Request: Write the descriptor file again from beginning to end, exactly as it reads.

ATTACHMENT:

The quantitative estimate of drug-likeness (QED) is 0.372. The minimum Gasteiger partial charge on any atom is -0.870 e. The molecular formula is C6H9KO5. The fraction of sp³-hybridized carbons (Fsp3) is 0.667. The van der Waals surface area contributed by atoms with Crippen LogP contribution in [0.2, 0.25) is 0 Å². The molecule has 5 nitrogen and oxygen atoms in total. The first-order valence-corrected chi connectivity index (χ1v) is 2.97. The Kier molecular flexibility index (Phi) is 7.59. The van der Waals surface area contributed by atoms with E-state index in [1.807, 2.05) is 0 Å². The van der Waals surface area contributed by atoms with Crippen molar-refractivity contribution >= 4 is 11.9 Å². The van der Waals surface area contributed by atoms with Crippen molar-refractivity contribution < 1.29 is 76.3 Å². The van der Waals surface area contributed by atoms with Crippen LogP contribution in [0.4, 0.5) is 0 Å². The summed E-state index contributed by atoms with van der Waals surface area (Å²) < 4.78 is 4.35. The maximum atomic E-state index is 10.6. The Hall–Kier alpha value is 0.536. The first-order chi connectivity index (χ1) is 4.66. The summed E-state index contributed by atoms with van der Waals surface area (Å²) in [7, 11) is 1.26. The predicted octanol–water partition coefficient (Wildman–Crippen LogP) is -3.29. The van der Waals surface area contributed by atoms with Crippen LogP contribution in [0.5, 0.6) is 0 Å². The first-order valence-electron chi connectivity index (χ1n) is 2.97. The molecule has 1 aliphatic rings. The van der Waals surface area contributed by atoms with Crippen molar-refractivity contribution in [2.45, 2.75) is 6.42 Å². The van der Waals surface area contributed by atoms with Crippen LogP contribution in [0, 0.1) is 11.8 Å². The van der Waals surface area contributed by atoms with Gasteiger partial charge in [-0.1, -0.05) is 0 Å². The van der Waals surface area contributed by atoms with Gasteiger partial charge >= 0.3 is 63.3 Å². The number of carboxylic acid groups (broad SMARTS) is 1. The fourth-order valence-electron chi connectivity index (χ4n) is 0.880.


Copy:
The quantitative estimate of drug-likeness (QED) is 0.372. The minimum Gasteiger partial charge on any atom is -0.870 e. The molecular formula is C6H9KO5. The fraction of sp³-hybridized carbons (Fsp3) is 0.667. The van der Waals surface area contributed by atoms with Crippen LogP contribution in [0.2, 0.25) is 0 Å². The molecule has 5 nitrogen and oxygen atoms in total. The first-order valence-corrected chi connectivity index (χ1v) is 2.97. The Kier molecular flexibility index (Phi) is 7.59. The van der Waals surface area contributed by atoms with E-state index in [1.807, 2.05) is 0 Å². The van der Waals surface area contributed by atoms with Crippen molar-refractivity contribution >= 4 is 11.9 Å². The van der Waals surface area contributed by atoms with Crippen molar-refractivity contribution < 1.29 is 76.3 Å². The van der Waals surface area contributed by atoms with Crippen LogP contribution in [0.4, 0.5) is 0 Å². The summed E-state index contributed by atoms with van der Waals surface area (Å²) < 4.78 is 4.35. The maximum atomic E-state index is 10.6. The Hall–Kier alpha value is 0.536. The first-order chi connectivity index (χ1) is 4.66. The summed E-state index contributed by atoms with van der Waals surface area (Å²) in [7, 11) is 1.26. The predicted octanol–water partition coefficient (Wildman–Crippen LogP) is -3.29. The van der Waals surface area contributed by atoms with Crippen LogP contribution in [0.5, 0.6) is 0 Å². The first-order valence-electron chi connectivity index (χ1n) is 2.97. The molecule has 1 aliphatic rings. The van der Waals surface area contributed by atoms with Crippen molar-refractivity contribution in [2.45, 2.75) is 6.42 Å². The van der Waals surface area contributed by atoms with Crippen LogP contribution in [0, 0.1) is 11.8 Å². The van der Waals surface area contributed by atoms with Gasteiger partial charge in [-0.1, -0.05) is 0 Å². The van der Waals surface area contributed by atoms with Gasteiger partial charge >= 0.3 is 63.3 Å². The number of carboxylic acid groups (broad SMARTS) is 1. The fourth-order valence-electron chi connectivity index (χ4n) is 0.880.